Christmas was on a Wednesday that year; we worked Christmas Eve, got Christmas Day and Boxing Day off with pay and had to go back to work on the Friday. It was snowing heavily as I got off the bus and stopped in to a Fish and Chip Shop on the way home to get us fish suppers as a Christmas Eve treat ? we thought this was wonderful as we ate them in front of the fire.

We decided to stay up til midnight to see in Christmas and as we looked out our window as the steeple bells chimed it was snowing heavily. We thought it incredibly beautiful looking down on the snow covered trees in the street.

I hadn?t been expecting a Christmas present but actually enjoyed giving my wife her jewellery box and seeing her face light up when she saw it and read the note inside. From her bag she produced a small wrapped package for me.

?I got paid for the two sweaters and they gave me a deposit for another so I thought you?d like this,? she said.

Opening the parcel I found two pipes and an ounce of St. Bruno Flake. Of course the pipes were ?baskets? but I treasured them for years as a memento. I can never yet see a Bulldog and a Bent Apple without thinking of them???.

There?s been a lot of the proverbial water under the bridge since then; my first wife and I have been divorced for many years, we?ve both been remarried for about 15 years and the baby son having his first Christmas is now a Sergeant in the RAF and on his second marriage too.

Time goes in all too quickly ? may I wish you all as Happy a Christmas as I had back then and may you have many good friends and family to share it with?oh yes and hopefully a pipe or two and some good tobacco to enjoy!

Gerry
 
#12
Thanks Gerry, very well put. I think we all need to be reminded of how much we have and be thankful instead of whining about all the things we want (especially us youngsters).
 
#14
Silverado said:
The more I read and find out about history, the more I wish I had lived in the 1800's.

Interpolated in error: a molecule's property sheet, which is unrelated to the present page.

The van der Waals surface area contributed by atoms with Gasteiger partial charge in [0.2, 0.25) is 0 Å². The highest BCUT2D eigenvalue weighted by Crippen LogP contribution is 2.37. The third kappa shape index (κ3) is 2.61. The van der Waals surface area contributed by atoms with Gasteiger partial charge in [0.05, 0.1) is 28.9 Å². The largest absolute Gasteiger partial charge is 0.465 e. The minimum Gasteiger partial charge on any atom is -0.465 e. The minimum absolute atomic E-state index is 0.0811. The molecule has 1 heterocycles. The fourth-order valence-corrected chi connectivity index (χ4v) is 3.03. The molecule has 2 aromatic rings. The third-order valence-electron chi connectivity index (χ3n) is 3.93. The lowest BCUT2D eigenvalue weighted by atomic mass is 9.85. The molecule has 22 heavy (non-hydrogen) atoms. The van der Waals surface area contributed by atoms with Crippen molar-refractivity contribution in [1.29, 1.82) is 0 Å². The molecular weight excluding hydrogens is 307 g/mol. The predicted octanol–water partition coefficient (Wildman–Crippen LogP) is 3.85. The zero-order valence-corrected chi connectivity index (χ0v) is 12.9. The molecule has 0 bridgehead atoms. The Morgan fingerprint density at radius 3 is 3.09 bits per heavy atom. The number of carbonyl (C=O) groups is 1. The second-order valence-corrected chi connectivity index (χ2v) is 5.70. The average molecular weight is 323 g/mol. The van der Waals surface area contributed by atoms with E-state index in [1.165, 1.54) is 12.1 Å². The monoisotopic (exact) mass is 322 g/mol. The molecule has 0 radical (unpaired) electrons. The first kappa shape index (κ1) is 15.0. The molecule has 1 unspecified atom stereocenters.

Or the 1500's, or the 1100's...
not 1100's. No tobacco:bing: (not in Europe anyway) Unless you were a native american, it was an untapped resource until 1492.
 

piper

Member
Member
#15
We're still coasting on the achievements of our forefathers. I'd like going back in time for their values, but the consequences of those values are still with us and it makes it harder to say what time you'd rather live in. At some point though, if we stay on the same track we've been on, I think everyone is going to be wishing they could have been born 100 years ago.
 

Demented

Member
Member
#17
stummel bum said:
...it was an untapped resource until 1492.
1585 my friend.

Sir Walter Raleigh helped found the infamous settlement on Roanoke Island in Virginia (though he did not venture there himself) in 1585. Europeans first exposure to “Uppowoc”, as the Algonquian people knew it, was at Roanoke. Later it came to be known by its Spanish name "Tobacco".

As a side note: King James the first, imposed a 4,000% increase in taxes on tobacco in 1605 (a mere 16 years after its introduction to Europeans), trying to convince people to quit the practice of smoking.
 

Stan41

Member
Member
#20
More that I remember from the 1950's

Automobiles did not require a state inspection sticker.

Texas Fishing Licenses were $2.15 but were not needed if fishing in your home county.

Texas Hunting Licenses were $3.15 but were not needed if hunting in your home county or you were hunting deer.

Texas didn't have a sales tax or a state income tax.

Texas did have a poll tax - $1.75.

Throwing out trash on the highway was legal.

The speed limit was 60 mph daytime and 55 mph at night.

Highway Patrolmen and Police didn't have radar units.

Anybody - A boy of 12 years could walk into a hardware store, buy a gun and some ammunition and nothing was written down. They didn't even ask his name. (I was that boy.)

Wearing of Automobile seat belts was not required. Automobiles didn't have seat belts.

Automobiles didn't have pollution controls.

I got a full fledged driver's license at age 14. No driver education, just studied a booklet and took the test.

Stan
 
Status
Not open for further replies.